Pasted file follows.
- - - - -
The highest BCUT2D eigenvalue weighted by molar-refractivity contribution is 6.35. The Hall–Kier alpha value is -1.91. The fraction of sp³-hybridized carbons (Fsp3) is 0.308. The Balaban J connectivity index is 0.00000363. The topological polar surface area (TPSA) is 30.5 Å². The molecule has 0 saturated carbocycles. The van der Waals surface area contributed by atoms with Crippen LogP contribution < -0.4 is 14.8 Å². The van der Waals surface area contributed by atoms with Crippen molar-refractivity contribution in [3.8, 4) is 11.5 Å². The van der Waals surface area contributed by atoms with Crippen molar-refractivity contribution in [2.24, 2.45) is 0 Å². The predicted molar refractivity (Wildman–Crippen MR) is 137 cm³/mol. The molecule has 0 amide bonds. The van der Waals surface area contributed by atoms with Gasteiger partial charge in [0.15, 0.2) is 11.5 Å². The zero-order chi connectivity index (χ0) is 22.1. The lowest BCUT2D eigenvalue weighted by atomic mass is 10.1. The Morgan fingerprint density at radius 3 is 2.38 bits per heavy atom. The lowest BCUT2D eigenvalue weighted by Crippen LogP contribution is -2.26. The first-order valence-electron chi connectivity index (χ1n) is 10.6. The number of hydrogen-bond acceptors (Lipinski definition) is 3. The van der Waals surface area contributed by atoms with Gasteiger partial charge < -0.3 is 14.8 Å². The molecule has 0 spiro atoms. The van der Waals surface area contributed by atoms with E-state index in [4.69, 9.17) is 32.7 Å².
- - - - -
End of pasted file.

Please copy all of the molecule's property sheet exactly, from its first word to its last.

The highest BCUT2D eigenvalue weighted by molar-refractivity contribution is 6.35. The Hall–Kier alpha value is -1.91. The fraction of sp³-hybridized carbons (Fsp3) is 0.308. The Balaban J connectivity index is 0.00000363. The topological polar surface area (TPSA) is 30.5 Å². The molecule has 0 saturated carbocycles. The van der Waals surface area contributed by atoms with Crippen LogP contribution < -0.4 is 14.8 Å². The van der Waals surface area contributed by atoms with Crippen molar-refractivity contribution in [3.8, 4) is 11.5 Å². The van der Waals surface area contributed by atoms with Crippen molar-refractivity contribution in [2.24, 2.45) is 0 Å². The predicted molar refractivity (Wildman–Crippen MR) is 137 cm³/mol. The molecule has 0 amide bonds. The van der Waals surface area contributed by atoms with Gasteiger partial charge in [0.15, 0.2) is 11.5 Å². The zero-order chi connectivity index (χ0) is 22.1. The lowest BCUT2D eigenvalue weighted by atomic mass is 10.1. The Morgan fingerprint density at radius 3 is 2.38 bits per heavy atom. The lowest BCUT2D eigenvalue weighted by Crippen LogP contribution is -2.26. The first-order valence-electron chi connectivity index (χ1n) is 10.6. The number of hydrogen-bond acceptors (Lipinski definition) is 3. The van der Waals surface area contributed by atoms with Gasteiger partial charge < -0.3 is 14.8 Å². The molecule has 0 spiro atoms. The van der Waals surface area contributed by atoms with E-state index in [4.69, 9.17) is 32.7 Å².